Social networking spaces like Twitter and Facebook may be a good way to keep in touch with friends but teachers and other education personnel should be careful in terms of creating personal profiles, communicating with students, and sharing sensitive information. As a result of an investigation, the Ohio Education Association (OEA) has issued a strongly worded warning to its members: “OEA advises members not to join [these sites], and for existing users to complete the steps involved in removing their profiles,” the memo said. “While this advice might seem extreme, the dangers of participating in these two sites outweigh the benefits.”
While HCEA/MSEA have not gone that far, members need to be very careful about what they share online. Individuals need to remember that it’s accessible by students and that material may be inappropriate for students – or parents – to see. You probably don’t want discontented parents or mischievous students circulating those pictures of you from your college keg party or wet t-shirt contest.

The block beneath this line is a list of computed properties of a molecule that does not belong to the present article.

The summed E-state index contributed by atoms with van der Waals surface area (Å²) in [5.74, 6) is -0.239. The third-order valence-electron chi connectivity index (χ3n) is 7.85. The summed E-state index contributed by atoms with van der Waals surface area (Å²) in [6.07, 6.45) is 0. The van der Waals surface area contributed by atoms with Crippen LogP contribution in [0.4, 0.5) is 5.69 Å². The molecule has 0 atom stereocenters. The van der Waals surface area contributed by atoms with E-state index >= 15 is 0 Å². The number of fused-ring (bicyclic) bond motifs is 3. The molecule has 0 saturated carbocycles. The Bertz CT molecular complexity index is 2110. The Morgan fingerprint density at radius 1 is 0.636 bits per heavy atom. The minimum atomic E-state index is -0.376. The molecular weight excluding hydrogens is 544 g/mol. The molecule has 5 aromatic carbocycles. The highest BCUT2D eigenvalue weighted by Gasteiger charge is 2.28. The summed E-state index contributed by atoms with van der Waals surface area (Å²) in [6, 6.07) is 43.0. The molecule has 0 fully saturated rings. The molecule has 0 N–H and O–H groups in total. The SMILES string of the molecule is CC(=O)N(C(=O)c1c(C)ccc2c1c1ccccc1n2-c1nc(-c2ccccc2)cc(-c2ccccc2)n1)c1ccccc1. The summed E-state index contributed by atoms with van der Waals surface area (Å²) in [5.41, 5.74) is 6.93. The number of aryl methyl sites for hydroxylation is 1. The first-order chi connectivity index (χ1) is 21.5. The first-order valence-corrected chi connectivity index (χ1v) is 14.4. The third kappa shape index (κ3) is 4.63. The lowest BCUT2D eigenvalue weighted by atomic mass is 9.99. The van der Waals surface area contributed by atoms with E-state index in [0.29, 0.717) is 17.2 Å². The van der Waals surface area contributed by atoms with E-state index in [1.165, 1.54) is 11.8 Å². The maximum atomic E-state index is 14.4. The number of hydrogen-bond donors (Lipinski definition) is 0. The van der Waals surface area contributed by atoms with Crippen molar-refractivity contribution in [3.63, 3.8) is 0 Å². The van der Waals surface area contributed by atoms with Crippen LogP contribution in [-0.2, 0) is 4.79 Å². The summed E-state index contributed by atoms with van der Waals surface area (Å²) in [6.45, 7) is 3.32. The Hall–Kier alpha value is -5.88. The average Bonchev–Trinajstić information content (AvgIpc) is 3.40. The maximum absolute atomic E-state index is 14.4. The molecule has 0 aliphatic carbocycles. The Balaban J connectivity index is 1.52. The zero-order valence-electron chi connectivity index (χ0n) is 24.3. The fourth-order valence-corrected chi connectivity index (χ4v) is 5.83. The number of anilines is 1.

Other concerns have also arisen. Investigations around the country and Maryland involving misconduct underscore the reasons for this concern. The Ohio memo goes on to say “The fact that a student can attempt to contact a … member who has a profile on these sites lends itself to the possible interpretation of an improper relationship.” It goes on, “Because of the high standards placed on school employees and the risk of job and career loss, the OEA recommends avoiding even the appearance of impropriety.” All communications with school-age children should be through official school e-mails only. HCEA thinks this is good advice. If you participate in a social network website, review the material you have posted and remove any material that may be inappropriate given your employment as an educator.